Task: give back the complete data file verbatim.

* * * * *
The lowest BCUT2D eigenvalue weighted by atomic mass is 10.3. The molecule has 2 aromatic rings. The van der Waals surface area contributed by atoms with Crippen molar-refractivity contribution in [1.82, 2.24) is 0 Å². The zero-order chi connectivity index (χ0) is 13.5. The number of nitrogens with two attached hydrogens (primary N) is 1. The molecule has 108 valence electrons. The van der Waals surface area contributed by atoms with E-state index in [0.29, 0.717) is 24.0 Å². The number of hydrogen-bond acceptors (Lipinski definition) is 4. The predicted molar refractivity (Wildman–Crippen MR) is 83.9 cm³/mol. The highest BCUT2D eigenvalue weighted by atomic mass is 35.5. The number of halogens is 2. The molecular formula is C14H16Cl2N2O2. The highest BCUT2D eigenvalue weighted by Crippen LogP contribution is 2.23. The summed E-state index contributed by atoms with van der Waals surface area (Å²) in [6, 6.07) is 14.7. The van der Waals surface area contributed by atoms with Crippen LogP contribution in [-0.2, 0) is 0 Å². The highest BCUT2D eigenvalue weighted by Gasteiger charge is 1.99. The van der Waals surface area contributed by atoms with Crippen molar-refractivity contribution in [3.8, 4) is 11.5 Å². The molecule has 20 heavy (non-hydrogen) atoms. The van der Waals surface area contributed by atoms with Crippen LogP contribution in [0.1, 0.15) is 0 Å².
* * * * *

The lowest BCUT2D eigenvalue weighted by atomic mass is 10.3. The molecule has 2 aromatic rings. The van der Waals surface area contributed by atoms with Crippen molar-refractivity contribution in [1.82, 2.24) is 0 Å². The zero-order chi connectivity index (χ0) is 13.5. The number of nitrogens with two attached hydrogens (primary N) is 1. The molecule has 108 valence electrons. The van der Waals surface area contributed by atoms with E-state index in [0.29, 0.717) is 24.0 Å². The number of hydrogen-bond acceptors (Lipinski definition) is 4. The predicted molar refractivity (Wildman–Crippen MR) is 83.9 cm³/mol. The highest BCUT2D eigenvalue weighted by atomic mass is 35.5. The number of halogens is 2. The molecular formula is C14H16Cl2N2O2. The highest BCUT2D eigenvalue weighted by Crippen LogP contribution is 2.23. The summed E-state index contributed by atoms with van der Waals surface area (Å²) in [6, 6.07) is 14.7. The van der Waals surface area contributed by atoms with Crippen LogP contribution in [-0.2, 0) is 0 Å². The highest BCUT2D eigenvalue weighted by Gasteiger charge is 1.99. The van der Waals surface area contributed by atoms with Crippen molar-refractivity contribution in [3.8, 4) is 11.5 Å². The molecule has 20 heavy (non-hydrogen) atoms. The van der Waals surface area contributed by atoms with Crippen LogP contribution in [0.1, 0.15) is 0 Å².